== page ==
A 69-year-old driver who was in diabetic shock crashed his vehicle into a gas station off of the Hutchinson River Parkway in White Plains in June 2014. The elderly man, who was incoherent at the time of the accident, was pulled from his burning car by an off-duty state trooper before it was engulfed in flames. The 69-year-old driver only suffered from minor injuries as a result of the accident, and he was taken to Westchester Medical Center. The off-duty police officer suffered from minor injuries when he was struck by a falling gas pump. The entire incident was captured by a video surveillance camera at the gas station.
John Vescio, the off-duty state trooper who saved the elderly man, stopped at the gas station to fill his unmarked police car at 11:00 a.m. As Vescio was fueling his vehicle, he noticed a Toyota pull into the service station at a high rate of speed. The Toyota then slammed into another vehicle and gas pump, causing a fire. Acting upon his police training, Vescio immediately pulled the elderly man from the car with the help of a bystander. The car then erupted into flames seconds later. Vescio instructed other customers at the gas station to back away from the flames because his unmarked car contained live ammunition. Although several people reported hearing several loud pops, officials from the White Plains Fire Department stated that none of the ammunition was every discharged. Southbound lanes of the Hutchinson Parkway were shut down for over an hour as a result of the accident and fire.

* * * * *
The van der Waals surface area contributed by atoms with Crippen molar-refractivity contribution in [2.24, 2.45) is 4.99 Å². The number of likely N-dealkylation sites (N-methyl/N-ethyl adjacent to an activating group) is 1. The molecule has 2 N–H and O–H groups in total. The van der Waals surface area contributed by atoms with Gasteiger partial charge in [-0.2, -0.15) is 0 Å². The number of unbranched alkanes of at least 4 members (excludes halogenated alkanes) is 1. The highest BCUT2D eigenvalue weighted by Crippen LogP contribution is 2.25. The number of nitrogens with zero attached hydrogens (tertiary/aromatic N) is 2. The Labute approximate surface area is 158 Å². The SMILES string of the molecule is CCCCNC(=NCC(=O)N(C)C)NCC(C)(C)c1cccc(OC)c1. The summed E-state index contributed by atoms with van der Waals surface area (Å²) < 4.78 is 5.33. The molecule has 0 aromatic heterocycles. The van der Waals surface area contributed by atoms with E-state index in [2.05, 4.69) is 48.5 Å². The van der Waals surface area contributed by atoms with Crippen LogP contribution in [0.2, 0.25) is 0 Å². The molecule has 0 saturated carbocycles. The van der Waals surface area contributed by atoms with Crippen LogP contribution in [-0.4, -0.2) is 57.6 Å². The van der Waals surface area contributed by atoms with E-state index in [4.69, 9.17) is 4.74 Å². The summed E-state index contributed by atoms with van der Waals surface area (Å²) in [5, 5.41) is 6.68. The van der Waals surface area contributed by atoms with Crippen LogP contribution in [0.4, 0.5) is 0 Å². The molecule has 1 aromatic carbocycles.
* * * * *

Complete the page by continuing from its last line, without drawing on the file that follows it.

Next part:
Discussing the incident, Vescio remarked, “It happened so quick. It was hard to think. I just pretty much reacted.” State Police Captain Dominick Chiumento stated that Vescio “remained focused and committed to saving the life of the operator of the Toyota. If not for his swift response, the situation could have turned out much worse.”
According to the National Institute of Health, elderly drivers can face many challenges that can affect their ability to drive safely. For instance, elderly drivers with diabetes can experience spikes in blood sugar levels while driving. These dangerous blood sugar changes can cause a driver to feel sleepy, drowsy or confused. In some cases, diabetic shock can result in seizures or even loss of consciousness while driving.
Elderly people suffering from arthritis can also face difficulties while driving. Stiff and inflamed joints can make it difficult for elderly drivers to hold the steering wheel properly. In addition, drivers with arthritis may have trouble turning their necks to view other cars or pedestrians. As a result, aging drivers should consult with their physicians to determine how their medical conditions may affect their ability to drive safely.
Website Resource: Hutch station fire: Hero trooper pulled man from flames, Richard Liebson, June 5, 2014